UCS Manager supports LDAP Authentication along with a specific setting for Microsoft’s LDAP implementation, Active Directory. After configuring this a few times for multi-domain support, I’ve found a few things that can become troublesome if you don’t watch out.
The concept is pretty simple, open up your browser and browse to the management IP of the UCS Manager. Choose your flavor of management style, Web Browser or Java. After choosing this, you’ll be presented with a screen prompting for your logon credentials. Of course we can always manually create local users within the UCS manager, manage permissions and another set of passwords. This gets tiresome in an enterprise! Let’s use our central Active Directory for authentication. When a new person starts or leaves, we just enable or disable their account in one location, AD!
At the 10,000-foot view, we can look at the following components for implementing AD authentication for UCS.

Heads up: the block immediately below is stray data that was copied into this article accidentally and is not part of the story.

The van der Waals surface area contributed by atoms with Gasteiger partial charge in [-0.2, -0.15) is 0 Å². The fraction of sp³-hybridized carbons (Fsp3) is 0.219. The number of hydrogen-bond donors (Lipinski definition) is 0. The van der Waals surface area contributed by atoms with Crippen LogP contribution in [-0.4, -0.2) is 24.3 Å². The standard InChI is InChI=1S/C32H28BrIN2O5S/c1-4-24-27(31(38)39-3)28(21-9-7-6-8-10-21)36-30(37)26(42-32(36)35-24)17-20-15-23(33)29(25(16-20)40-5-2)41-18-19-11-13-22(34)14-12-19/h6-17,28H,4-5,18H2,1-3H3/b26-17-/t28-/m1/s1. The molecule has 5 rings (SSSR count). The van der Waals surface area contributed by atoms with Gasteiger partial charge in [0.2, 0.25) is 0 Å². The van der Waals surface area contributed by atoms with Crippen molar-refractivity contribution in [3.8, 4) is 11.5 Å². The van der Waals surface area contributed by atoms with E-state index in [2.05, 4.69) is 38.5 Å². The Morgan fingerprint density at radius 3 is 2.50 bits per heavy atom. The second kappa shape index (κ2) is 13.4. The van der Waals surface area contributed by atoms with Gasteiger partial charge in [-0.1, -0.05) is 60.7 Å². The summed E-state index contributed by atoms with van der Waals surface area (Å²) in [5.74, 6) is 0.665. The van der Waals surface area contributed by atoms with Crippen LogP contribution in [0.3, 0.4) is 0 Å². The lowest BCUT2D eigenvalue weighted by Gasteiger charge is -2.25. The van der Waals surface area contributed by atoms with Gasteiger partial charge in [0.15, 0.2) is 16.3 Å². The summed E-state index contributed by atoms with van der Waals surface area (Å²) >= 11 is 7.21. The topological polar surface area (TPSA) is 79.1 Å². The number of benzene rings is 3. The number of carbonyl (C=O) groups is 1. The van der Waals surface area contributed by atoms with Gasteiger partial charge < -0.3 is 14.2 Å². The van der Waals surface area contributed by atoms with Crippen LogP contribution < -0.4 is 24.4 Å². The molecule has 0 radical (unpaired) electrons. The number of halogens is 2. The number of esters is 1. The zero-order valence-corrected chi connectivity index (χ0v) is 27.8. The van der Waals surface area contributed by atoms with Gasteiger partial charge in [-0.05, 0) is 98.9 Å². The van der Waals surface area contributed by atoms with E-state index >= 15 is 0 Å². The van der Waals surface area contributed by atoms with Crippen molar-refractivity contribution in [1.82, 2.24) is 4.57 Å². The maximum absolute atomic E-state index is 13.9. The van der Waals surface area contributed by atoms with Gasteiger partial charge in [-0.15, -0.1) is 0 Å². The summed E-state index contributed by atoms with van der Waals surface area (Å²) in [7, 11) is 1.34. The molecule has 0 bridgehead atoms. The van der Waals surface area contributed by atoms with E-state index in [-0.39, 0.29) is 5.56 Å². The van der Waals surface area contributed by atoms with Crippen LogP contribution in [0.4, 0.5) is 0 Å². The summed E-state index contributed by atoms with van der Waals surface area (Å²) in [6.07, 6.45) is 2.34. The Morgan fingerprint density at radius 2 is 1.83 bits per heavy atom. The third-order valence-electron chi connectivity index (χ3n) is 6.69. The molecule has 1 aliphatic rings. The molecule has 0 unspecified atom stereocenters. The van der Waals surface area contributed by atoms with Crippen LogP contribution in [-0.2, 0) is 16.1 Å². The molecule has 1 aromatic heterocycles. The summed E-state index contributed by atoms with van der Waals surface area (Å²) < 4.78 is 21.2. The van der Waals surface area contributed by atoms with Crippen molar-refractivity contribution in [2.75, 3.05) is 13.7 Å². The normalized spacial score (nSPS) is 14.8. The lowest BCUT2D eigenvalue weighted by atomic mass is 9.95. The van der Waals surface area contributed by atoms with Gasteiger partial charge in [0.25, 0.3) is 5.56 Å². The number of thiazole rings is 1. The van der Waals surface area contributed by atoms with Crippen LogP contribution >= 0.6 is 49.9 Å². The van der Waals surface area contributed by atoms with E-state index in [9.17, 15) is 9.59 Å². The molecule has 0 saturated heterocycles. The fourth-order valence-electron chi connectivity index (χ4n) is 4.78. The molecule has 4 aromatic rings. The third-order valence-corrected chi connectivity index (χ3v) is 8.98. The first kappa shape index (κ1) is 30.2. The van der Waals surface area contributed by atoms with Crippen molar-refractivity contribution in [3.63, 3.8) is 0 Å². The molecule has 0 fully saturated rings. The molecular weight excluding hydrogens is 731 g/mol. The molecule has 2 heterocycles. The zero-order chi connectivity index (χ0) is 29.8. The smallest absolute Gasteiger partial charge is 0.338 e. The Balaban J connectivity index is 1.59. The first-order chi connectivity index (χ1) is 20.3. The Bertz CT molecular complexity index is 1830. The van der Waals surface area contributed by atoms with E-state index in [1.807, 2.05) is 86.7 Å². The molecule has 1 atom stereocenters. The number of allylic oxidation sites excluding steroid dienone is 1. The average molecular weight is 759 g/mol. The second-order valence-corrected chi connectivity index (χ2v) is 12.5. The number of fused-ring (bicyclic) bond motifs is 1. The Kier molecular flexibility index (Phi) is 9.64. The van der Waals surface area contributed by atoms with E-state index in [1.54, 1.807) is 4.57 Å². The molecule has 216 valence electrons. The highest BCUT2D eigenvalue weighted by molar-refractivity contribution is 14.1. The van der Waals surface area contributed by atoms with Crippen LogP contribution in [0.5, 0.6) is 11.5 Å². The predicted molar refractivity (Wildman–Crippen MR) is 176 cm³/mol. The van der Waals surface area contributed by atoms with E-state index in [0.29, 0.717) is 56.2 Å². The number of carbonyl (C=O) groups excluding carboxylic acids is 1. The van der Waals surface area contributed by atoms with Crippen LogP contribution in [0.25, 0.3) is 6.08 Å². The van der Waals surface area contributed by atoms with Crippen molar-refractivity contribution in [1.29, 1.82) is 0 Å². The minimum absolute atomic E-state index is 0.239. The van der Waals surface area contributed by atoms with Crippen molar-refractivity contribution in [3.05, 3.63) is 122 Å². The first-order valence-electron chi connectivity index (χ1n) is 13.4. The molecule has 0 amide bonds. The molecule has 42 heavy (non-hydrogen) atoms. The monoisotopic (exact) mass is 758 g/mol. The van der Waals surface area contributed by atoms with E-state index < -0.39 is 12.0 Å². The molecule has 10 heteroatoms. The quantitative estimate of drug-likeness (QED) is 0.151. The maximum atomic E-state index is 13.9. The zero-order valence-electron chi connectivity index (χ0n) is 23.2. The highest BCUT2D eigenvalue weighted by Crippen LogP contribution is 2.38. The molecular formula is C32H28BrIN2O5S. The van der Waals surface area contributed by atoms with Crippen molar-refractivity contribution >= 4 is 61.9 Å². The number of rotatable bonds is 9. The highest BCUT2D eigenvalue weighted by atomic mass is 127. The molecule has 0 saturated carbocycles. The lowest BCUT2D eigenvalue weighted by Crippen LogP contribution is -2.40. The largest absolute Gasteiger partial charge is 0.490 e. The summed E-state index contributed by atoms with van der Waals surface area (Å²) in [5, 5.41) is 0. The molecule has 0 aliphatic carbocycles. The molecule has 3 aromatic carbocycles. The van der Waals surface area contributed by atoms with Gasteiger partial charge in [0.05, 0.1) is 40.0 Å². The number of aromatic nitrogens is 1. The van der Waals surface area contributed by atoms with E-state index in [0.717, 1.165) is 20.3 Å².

- A “bind” user account – Basically an AD service account (domain user) in the domain you’re authenticating to
- A list of LDAP Providers – Your AD Servers for each domain to send authentication requests to
A list of LDAP Group Maps – AD groups for the following rights (Only create what you need. I recommend a group for at least admins and read-only)
- Create some UCS LDAP Provider Groups – This is usually your domain name and a list of the AD Servers you defined earlier.
- Create UCS Authentication Domains – This is where you define the name that shows up in the drop down box when UCS wants to authenticate you
- Optional – Certificates for using with AD and SSL authentication
If you’ve worked with AD for any length of time, all the components I’ve listed above in the architecture section should make sense. At the end of the day, the AD changes we need to make are:
- Create an AD service account (Domain user, Can’t Change Password and Password never expires)
- Create several AD Groups for granting UCS rights
In the next blog post we’ll look at setting this up and troubleshooting techniques.
Until next time,